Indonesia Drops Visa Rules For Foreign Workers in Latest U-Turn

  • No longer need to have 10 locals per foreigner in companies
  • Government says original rules did not support investment

Indonesia has dropped rules imposed earlier this year that added visa paperwork and restrictions for foreign workers in the country, after complaints by companies.

The measures scrapped include a need for visas for foreigners attending work meetings in Indonesia, permits for non-resident company directors, and a requirement to have 10 local workers for every non-Indonesian, Hery Sudarmanto, an official at the manpower ministry, said on Wednesday. The government felt the original rules, imposed in July, didn’t support investment, he said.

“This was making investors think that Indonesia was a lot of hassle,” Sudarmanto said.

The rules were undermining appeals by President Joko Widodo for foreign direct investment to help lift an economy growing at the slowest pace since 2009. The president has introduced a series of measures in recent weeks to try to cut red tape, after a first year in power filled with policy u-turns and mixed messages for investors.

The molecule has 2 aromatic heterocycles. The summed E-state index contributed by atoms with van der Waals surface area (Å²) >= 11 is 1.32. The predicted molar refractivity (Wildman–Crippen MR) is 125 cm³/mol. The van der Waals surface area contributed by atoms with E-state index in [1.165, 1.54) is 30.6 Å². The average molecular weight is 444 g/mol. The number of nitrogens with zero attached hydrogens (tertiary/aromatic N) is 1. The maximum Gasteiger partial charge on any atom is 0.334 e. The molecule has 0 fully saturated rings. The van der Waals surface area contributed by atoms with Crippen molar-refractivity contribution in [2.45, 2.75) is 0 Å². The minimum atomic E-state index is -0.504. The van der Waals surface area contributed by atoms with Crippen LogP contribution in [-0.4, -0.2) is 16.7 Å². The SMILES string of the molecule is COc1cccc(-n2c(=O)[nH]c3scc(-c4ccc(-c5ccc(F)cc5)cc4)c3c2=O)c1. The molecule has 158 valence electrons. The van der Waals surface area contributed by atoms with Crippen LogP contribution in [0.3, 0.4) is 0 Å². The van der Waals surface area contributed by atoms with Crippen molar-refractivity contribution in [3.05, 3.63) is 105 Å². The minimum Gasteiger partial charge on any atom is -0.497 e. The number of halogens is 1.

In this case, reversing its decision on a poor rule after lobbying from companies showed the government is willing to listen and is responsive, said John Kurtz, president director of the Indonesian operations of consulting company A.T. Kearney.

“They have basically wiped out all the negative aspects of the prior regulation
and they have done it pretty quickly - you don’t see that that often,” Kurtz said. “What’s disturbing is the lack of coordination in the first place. It never should have happened if you want foreign investment.”

The manpower ministry earlier this month had suggested a workaround for the rules requiring 10 local workers per foreigner: stock up on drivers and “office boys” to make tea.

Before it's here, it's on the Bloomberg Terminal.